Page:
This illustrated encyclopedia examines the unique influence and contributions of women in every era of American history, from the colonial period to the present. It not only covers the issues that have had an impact on women, but also traces the influence of women's achievements on society as a whole. Divided into three chronologically arranged volumes, the set includes historical surveys and thematic essays on central issues and political changes affecting women's lives during each period. These are followed by A-Z entries on significant events and social movements, laws, court cases and more, as well as profiles of notable American women from all walks of life and all fields of endeavor. Primary sources and original documents are included throughout.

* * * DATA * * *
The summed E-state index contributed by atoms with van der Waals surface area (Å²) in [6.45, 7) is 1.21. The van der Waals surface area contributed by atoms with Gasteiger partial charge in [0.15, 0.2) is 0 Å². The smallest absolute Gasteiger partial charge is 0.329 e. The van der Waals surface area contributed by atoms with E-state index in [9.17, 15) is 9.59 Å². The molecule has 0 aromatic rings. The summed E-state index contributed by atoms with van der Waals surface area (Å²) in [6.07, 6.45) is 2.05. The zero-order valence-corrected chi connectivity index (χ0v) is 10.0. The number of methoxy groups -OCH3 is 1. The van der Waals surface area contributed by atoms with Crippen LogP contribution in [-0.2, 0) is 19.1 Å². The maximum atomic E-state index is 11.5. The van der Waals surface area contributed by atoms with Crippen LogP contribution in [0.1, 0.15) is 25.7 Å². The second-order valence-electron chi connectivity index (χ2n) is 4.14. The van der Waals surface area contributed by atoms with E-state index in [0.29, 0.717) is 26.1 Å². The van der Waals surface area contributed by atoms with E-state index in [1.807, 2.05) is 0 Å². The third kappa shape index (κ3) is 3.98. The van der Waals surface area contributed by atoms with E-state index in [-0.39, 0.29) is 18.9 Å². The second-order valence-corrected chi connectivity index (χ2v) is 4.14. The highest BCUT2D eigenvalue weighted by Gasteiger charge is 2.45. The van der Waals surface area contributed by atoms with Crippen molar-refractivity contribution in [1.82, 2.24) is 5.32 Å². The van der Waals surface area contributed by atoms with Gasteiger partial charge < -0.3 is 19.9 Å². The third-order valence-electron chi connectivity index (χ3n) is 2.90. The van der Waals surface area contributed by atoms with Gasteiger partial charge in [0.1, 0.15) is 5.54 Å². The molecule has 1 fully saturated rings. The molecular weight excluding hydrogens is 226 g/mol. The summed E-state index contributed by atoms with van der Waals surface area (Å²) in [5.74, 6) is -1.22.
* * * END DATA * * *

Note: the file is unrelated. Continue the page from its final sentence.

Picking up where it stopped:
Little has been published about press organizations, and even less about women's press organizations. This book is the first to document the history of women's press organizations. In addition to rich historical accounts of some of these organizations, it also provides a picture of many of the women journalists involved in these press organizations, many of whom were leaders, both in journalism and in the social movements of their time. This book is a description and analysis of forty women's press organizations that have been key to the development of women writers of the press since the first established organization in 1881. Each entry describes the challenges faced by women that brought about the establishment of the organization at that particular time and place, some of the women who played key roles in the group's leadership, the group' s major activities and programs and its contributions to women of the press. The main purpose of these organizations was to provide women with a place where they could discuss professional issues and career strategies at a time when they were largely excluded from or marginalized by male-dominated media institutions. However, many also reflected the interests of some of the social and political reform movements associated with the women's movements of the 19th and 20th centuries, including the woman suffrage, peace, and ERA movements. Although some of the organizations described here no longer exist, new ones have taken on the challenge, in a profession where women still do not have equity.